07:11AM | 09/07/04
Member Since: 09/06/04
2 lifetime posts
I am in the process of laying new 12x12 vinyl tile in my kitchen & dining area. The existing floor consisted of hardwood flooring on top of 12x12 vinyl tile. The hardwood floor was not in good shape so we were trying to remove it without disturbing the vinyl tile underneath. However most of the vinyl tile came up with the hardwood floor. After all of this flooring was up, we noticed the asbestos warning on the new boxes of tile we purchased.

Our house was built in 1976. We installed the hardwood floor almost four years ago. I am unsure of the age of the vinyl tile underneath the hardwood floor, but I am pretty sure it was laid shortly before we purchased the house in 2000 as the previous owners were sure to give us the extra tiles they had in case we needed them.

When the flooring was removed, the concrete underneath was a dark, greenish color and was VERY sticky - so sticky we could hardly walk on it.

Now I am concerned I have exposed my family to asbestos. Can I be safe in assuming that since the vinyl tile was probably not that old that my chances of being exposed to asbestos were little if any? What about the adhesive? Does it contain asbestos? If I think I've been exposed, what should I do now?


02:05PM | 09/07/04
Member Since: 07/21/04
41 lifetime posts
Don't worry too much.

If the tiles were installed after 1980 you are in good shape. no way to know for sure unless you want some samples taken.

*** "One floor expert to rule them all!" ***


02:37PM | 09/07/04
Member Since: 09/06/04
2 lifetime posts
Thanks for putting me a little more at ease. I think I may have an un-used original tile. I may see if I can find out when it was made and possibly have it tested. The tile was in excellent shape when we bought the house 4 years ago so I can't imagine that it was made or installed 20+ years ago!!



Post a reply as Anonymous

Photo must be in JPG, GIF or PNG format and less than 5MB.


type the code from the image


Post_new_button or Login_button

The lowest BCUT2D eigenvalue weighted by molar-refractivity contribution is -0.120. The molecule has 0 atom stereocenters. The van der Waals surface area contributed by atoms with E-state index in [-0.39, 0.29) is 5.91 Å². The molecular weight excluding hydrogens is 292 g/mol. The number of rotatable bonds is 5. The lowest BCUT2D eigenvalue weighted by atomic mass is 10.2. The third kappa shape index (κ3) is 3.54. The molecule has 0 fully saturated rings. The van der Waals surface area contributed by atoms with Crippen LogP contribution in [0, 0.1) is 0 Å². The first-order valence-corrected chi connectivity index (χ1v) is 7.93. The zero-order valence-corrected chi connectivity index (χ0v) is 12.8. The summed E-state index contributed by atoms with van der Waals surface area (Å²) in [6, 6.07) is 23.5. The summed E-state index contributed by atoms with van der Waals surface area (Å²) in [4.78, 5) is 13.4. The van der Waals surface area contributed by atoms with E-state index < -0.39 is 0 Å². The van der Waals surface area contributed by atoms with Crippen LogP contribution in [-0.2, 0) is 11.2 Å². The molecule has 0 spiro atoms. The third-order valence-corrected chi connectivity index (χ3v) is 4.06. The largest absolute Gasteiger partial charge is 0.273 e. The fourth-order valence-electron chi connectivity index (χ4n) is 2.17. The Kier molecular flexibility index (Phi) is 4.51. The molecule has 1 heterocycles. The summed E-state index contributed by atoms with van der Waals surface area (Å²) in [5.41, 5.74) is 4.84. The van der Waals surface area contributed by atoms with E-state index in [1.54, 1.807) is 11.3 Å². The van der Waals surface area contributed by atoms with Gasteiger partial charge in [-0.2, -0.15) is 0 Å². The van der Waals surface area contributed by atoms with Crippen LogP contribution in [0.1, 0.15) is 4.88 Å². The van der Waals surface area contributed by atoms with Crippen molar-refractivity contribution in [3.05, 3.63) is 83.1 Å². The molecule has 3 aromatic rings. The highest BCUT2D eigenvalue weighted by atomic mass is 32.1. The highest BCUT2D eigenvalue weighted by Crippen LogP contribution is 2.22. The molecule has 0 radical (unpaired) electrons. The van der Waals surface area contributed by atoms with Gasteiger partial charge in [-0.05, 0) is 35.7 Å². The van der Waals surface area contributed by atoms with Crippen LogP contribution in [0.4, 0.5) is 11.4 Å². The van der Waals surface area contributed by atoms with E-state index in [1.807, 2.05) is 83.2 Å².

Pursue what's known as the stack effect. To achieve it, open the windows on both the upper and lower floors, and as warm a... Reused steel windows create an eye-catching splashguard in this walk-in shower. The vintage factory windows bring an inter... A galvanized steel tub is a surprising but charming fixture in this bright and breezy screened patio. It's perfect for was... If you're not crazy about the idea of commingling plants and pool, this modern variation may be more to your liking. The s... Yes, a freestanding garage can become its own tiny house. Artist Michelle de la Vega has all the comforts of a modern resi... If you lack plumbing skills but have a good sturdy tree, here's the easiest outdoor shower solution of all: Simply attach... Need a window and a door in a tight space? A Dutch door with a window may be your answer. These useful doors are split hor... How do you like this smart use for an old bottle? Clamp an empty wine bottle to a fence or wall near your outdoor deck or ... Simple and striking, a couple of pieces of "lovingly used" furniture creates a special kind of charm. A weathered chair fo... Twine lanterns add pops of crafty—but sophisticated—flair to any outdoor setting. Wrap glue-soaked twine around a balloon ... When securely fastened to a tree or the ceiling of a porch, a pallet and some cushioning make the ideal place to lounge. V... Incorporate nature into your lighting scheme by securing a dead tree in a concrete mold and draping your pendant lamp from... For the cost of a can of exterior paint , you can totally transform your porch. Paint the floor a hue that complements yo... Repurpose birthday hats to create a string of lanterns for your porch, patio, or garden. Cut the tip of the cone, punch h... This garden shed has been decked out to the nines. Designer Orla Kiely created the intimate home for a flower trade show, ...
Newsletter_icon Google_plus Facebook Twitter Pinterest Youtube Rss_icon